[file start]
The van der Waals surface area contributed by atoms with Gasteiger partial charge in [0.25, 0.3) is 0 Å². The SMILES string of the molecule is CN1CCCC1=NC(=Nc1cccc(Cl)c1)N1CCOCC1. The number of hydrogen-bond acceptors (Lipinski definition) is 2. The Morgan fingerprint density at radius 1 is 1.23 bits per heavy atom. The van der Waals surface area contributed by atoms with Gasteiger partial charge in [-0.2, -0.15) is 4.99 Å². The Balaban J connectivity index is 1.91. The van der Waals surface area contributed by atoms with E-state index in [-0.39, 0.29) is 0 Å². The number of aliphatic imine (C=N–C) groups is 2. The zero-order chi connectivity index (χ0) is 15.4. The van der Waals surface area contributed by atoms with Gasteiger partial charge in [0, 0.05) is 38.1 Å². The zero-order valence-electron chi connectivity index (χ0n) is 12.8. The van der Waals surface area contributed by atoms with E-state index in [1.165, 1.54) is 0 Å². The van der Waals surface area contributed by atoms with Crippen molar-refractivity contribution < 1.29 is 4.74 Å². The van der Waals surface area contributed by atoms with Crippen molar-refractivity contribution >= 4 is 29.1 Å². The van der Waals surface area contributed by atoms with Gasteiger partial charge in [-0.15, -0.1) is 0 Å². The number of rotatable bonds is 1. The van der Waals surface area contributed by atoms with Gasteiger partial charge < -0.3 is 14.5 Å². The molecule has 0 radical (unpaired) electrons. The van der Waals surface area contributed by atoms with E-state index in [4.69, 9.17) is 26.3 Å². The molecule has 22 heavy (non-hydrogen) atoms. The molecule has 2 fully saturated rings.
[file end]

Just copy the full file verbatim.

The van der Waals surface area contributed by atoms with Gasteiger partial charge in [0.25, 0.3) is 0 Å². The SMILES string of the molecule is CN1CCCC1=NC(=Nc1cccc(Cl)c1)N1CCOCC1. The number of hydrogen-bond acceptors (Lipinski definition) is 2. The Morgan fingerprint density at radius 1 is 1.23 bits per heavy atom. The van der Waals surface area contributed by atoms with Gasteiger partial charge in [-0.2, -0.15) is 4.99 Å². The Balaban J connectivity index is 1.91. The van der Waals surface area contributed by atoms with E-state index in [-0.39, 0.29) is 0 Å². The number of aliphatic imine (C=N–C) groups is 2. The zero-order chi connectivity index (χ0) is 15.4. The van der Waals surface area contributed by atoms with Gasteiger partial charge in [0, 0.05) is 38.1 Å². The zero-order valence-electron chi connectivity index (χ0n) is 12.8. The van der Waals surface area contributed by atoms with E-state index in [1.165, 1.54) is 0 Å². The van der Waals surface area contributed by atoms with Crippen molar-refractivity contribution < 1.29 is 4.74 Å². The van der Waals surface area contributed by atoms with Crippen molar-refractivity contribution >= 4 is 29.1 Å². The van der Waals surface area contributed by atoms with Gasteiger partial charge in [-0.15, -0.1) is 0 Å². The number of rotatable bonds is 1. The van der Waals surface area contributed by atoms with Gasteiger partial charge < -0.3 is 14.5 Å². The molecule has 0 radical (unpaired) electrons. The van der Waals surface area contributed by atoms with E-state index in [4.69, 9.17) is 26.3 Å². The molecule has 22 heavy (non-hydrogen) atoms. The molecule has 2 fully saturated rings.